Wenger's best-laid plans prove futile against Three Amigos
Barcelona's brilliant attacking trio were always going to make their mark, writes Paul Hayward
To have Lionel Messi, Neymar and Luis Suarez on a pitch in London was not really a fixture - more of a happening, a kind of state visit. But the welcome was not the sort they often receive in Spain, with an open pitch and befuddled opponents. Here they ran into the great Arsenal block.
For 71 minutes a fine tactical plan worked but there is nothing on a whiteboard that can compensate you for a lack of composure in front of goal: Arsenal's curse this calendar year. As Arsene Wenger's men took control of the game midway though the second half they pressed Marc-Andre ter Stegen's goal without steadying their nerve sufficiently to breach his net.
You know what happens next. Barcelona survive, break through a disorganised Arsenal rearguard and Neymar rolls the ball across to Messi, who logs his first goal against Petr Cech in seven matches.
Barcelona goals are like death and taxes: there is no avoiding them. The wiping out of all that hard work had dire consequences.
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First Suarez hit the post, then Mathieu Flamini fouled Messi in the box and allowed the little giant to double Barcelona's lead.
Wenger's red and white Maginot Line is reserved for those rare occasions when Arsenal expect to see less of the ball than the opposition.
In the Premier League only Manchester City force the Arsenal manager to rip up his principles to frustrate the other team. This is not a concession Wenger would have made three seasons ago. But how else to deal with having the devil's trident of Messi, Neymar and Suarez poked up your nose?
There is no other way. Arguably the greatest attacking trio since Alfredo Di Stefano, Francisco Gento and Ferenc Puskas in the illustrious Real Madrid sides of the '50s and '60s are not open to the meet-fire-with-fire approach. In such a battle they would burn your eyebrows off.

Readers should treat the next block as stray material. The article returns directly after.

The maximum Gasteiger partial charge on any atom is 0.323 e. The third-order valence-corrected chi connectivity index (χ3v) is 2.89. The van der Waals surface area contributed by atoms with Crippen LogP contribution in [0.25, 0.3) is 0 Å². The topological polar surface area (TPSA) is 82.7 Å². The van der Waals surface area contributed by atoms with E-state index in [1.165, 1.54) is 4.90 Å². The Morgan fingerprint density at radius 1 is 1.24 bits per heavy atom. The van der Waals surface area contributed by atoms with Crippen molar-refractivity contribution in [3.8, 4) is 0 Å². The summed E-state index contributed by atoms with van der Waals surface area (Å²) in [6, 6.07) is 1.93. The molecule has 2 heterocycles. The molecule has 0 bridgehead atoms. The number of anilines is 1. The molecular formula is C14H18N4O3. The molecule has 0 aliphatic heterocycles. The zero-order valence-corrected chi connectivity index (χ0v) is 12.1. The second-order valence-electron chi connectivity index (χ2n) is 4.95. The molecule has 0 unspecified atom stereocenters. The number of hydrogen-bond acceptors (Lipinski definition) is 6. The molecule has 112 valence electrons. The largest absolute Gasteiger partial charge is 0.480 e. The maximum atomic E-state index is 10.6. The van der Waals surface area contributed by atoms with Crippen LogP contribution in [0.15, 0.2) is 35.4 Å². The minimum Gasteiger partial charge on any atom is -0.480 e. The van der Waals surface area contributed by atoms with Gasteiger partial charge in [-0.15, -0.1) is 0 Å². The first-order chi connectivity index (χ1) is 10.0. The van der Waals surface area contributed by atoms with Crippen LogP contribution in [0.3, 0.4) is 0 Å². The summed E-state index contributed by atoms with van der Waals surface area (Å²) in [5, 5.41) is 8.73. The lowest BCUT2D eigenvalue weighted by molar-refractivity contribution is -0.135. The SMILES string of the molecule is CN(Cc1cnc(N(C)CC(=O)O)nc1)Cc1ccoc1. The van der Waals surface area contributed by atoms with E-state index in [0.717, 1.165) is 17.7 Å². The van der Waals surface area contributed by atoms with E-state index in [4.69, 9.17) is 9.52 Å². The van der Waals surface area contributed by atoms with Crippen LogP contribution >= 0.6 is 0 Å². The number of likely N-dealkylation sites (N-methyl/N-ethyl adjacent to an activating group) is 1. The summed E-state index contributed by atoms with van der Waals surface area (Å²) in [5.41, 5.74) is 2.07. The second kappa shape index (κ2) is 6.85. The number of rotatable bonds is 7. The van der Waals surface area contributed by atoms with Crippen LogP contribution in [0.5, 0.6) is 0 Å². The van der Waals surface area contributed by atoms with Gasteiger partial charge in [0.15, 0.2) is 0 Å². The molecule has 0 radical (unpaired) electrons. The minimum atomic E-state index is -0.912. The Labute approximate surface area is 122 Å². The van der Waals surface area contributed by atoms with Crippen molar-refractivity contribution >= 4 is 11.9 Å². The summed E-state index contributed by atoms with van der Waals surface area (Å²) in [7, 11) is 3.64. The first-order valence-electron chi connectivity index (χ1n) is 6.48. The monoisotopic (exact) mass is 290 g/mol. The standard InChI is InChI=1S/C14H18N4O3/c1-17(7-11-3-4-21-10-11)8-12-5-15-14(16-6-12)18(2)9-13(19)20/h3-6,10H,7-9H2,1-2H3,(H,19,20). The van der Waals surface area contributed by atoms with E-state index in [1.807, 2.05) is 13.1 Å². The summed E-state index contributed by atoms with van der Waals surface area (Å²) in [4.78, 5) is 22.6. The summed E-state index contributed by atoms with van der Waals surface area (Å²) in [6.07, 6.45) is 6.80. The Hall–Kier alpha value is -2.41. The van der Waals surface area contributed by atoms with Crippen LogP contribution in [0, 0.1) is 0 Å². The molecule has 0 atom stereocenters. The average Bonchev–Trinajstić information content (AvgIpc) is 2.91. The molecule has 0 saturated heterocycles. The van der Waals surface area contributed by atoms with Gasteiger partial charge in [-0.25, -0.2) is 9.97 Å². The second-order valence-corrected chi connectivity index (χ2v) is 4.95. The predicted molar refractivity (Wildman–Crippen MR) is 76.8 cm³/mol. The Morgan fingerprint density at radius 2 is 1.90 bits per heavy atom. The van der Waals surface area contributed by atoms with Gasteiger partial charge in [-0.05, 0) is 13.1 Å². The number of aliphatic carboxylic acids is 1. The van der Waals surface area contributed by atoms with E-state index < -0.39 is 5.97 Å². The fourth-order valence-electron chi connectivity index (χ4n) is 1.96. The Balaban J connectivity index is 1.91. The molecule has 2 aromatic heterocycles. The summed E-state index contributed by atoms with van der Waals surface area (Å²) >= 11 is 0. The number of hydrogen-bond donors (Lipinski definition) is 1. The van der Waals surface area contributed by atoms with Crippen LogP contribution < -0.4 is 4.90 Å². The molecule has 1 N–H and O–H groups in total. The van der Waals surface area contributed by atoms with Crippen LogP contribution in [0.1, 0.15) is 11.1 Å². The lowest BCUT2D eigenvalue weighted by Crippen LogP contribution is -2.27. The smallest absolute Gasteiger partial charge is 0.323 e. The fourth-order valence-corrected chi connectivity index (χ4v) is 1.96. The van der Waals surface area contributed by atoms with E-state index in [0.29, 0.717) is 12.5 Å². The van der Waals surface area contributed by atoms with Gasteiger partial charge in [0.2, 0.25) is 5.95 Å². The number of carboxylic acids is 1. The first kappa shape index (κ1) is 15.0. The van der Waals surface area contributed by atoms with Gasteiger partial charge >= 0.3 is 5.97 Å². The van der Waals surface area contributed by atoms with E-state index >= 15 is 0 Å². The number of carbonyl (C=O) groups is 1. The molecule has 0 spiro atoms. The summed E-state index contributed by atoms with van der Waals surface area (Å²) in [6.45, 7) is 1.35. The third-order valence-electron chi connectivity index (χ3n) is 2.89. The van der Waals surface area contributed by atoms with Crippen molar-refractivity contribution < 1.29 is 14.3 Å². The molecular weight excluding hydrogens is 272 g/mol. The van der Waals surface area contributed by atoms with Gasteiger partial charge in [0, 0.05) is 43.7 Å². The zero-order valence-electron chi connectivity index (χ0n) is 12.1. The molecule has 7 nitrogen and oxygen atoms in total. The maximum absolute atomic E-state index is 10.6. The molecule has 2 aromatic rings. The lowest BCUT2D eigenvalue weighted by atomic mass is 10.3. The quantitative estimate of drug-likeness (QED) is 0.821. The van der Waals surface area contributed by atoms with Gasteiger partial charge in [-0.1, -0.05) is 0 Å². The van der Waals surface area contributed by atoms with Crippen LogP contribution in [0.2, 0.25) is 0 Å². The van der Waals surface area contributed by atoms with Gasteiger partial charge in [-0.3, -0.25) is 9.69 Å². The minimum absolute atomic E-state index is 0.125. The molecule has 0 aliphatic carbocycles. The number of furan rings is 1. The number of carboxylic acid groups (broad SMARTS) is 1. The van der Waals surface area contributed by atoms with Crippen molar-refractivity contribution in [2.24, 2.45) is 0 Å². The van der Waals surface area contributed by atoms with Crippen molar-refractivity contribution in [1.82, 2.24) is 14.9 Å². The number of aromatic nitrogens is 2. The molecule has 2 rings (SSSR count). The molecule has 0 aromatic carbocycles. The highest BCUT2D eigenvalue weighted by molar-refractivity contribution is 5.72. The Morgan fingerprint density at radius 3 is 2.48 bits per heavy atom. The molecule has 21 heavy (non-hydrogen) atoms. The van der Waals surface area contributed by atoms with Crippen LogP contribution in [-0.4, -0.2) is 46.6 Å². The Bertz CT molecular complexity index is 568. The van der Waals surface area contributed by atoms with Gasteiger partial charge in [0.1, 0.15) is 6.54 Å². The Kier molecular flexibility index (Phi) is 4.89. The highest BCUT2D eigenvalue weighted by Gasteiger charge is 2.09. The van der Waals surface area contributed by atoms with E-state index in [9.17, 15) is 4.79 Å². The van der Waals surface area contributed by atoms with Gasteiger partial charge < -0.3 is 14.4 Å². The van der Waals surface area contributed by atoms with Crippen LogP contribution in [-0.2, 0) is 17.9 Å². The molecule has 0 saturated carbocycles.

Even with Mesut Ozil and Alexis Sanchez to call on, Arsenal lack the majesty to engage in a straight talent contest with three megastars who had scored 109 Champions League goals between them in 149 fixtures, with Messi accounting for 80 of those in 102 outings.
These phenomenal stats are further burnished by the understanding that runs between the three: the willingness to co-operate for the collective good.
In an age when footballers are one-man corporations with vast entourages, this dilution of ego is incredibly hard to achieve. They are a Best, Law and Charlton for the X Box age, but without the political tensions you would expect.
Messi saw that Suarez's arrival made his own life better, not worse, as Zlatan Ibrahimovic's had. Neymar saw that playing with Messi and Suarez would hasten his ascent to World No 1. And Suarez himself still has the grateful look of one who still struggles to believe his ultimate dream came true.
As Brazilian great Zico said recently: "The trident is fantastic because they play as a team and suit each other perfectly." Or as Wenger said before the game: "They have a great solidarity. When you see someone like Messi, who could score his 300th La Liga goal, pass a penalty to Suarez, that means there's really something in there."
So there was no choice for Wenger but to acknowledge the brilliance of the force arrayed against him, not only with the front three but Andres Iniesta as the purveyor of fine goods to royalty, as he has been for so long.
The 93 goals scored by the Terrible Trio have their roots in the freedom afforded them by a well-balanced midfield three (Ivan Rakitic and Sergio Busquets are Iniesta's accomplices). Yet glimmers of hope open eventually for the opponents of all great teams.
Barcelona's pure tika taka generation became vulnerable to set-pieces and power through the middle, which forced Luis Enrique to shift the balance, and the club to buy Suarez, an authentic centre-forward.
Arsenal showed for long periods here that the current constellation really can be defied, not just by pulling men behind the ball (as any team could do) but presenting a tight, alert, aggressive defensive formation to stop Barca sweeping the ball around the edge of the penalty area.
"What do I say to Messi, Suarez and Neymar? Abracadabra. And then the magic sparks," claimed Barca coach Luis Enrique. Abracadabra failed to work for much of this game, because Arsenal refused to be dazzled by the three amigos and kept up a constant attacking threat. How many times have we said, though, that good approach work is not producing the desired results?
Messi (28) scored his 300th La Liga goal last week; he now has 82 goals in 103 Champions League fixtures. Aaron Ramsey, who seems to have the yips in front of goal, did a good job of hunting him down. The scorecard, however, will show that Messi damaged Arsenal on the break and again when Flamini marked his arrival off the bench by giving away a penalty.
Arsenal's early defensive block was impressive. But their mental block in front of goal was ruinous. It was the sign of weakness Messi needed. You just knew he was going to pounce. (© Daily Telegraph, London)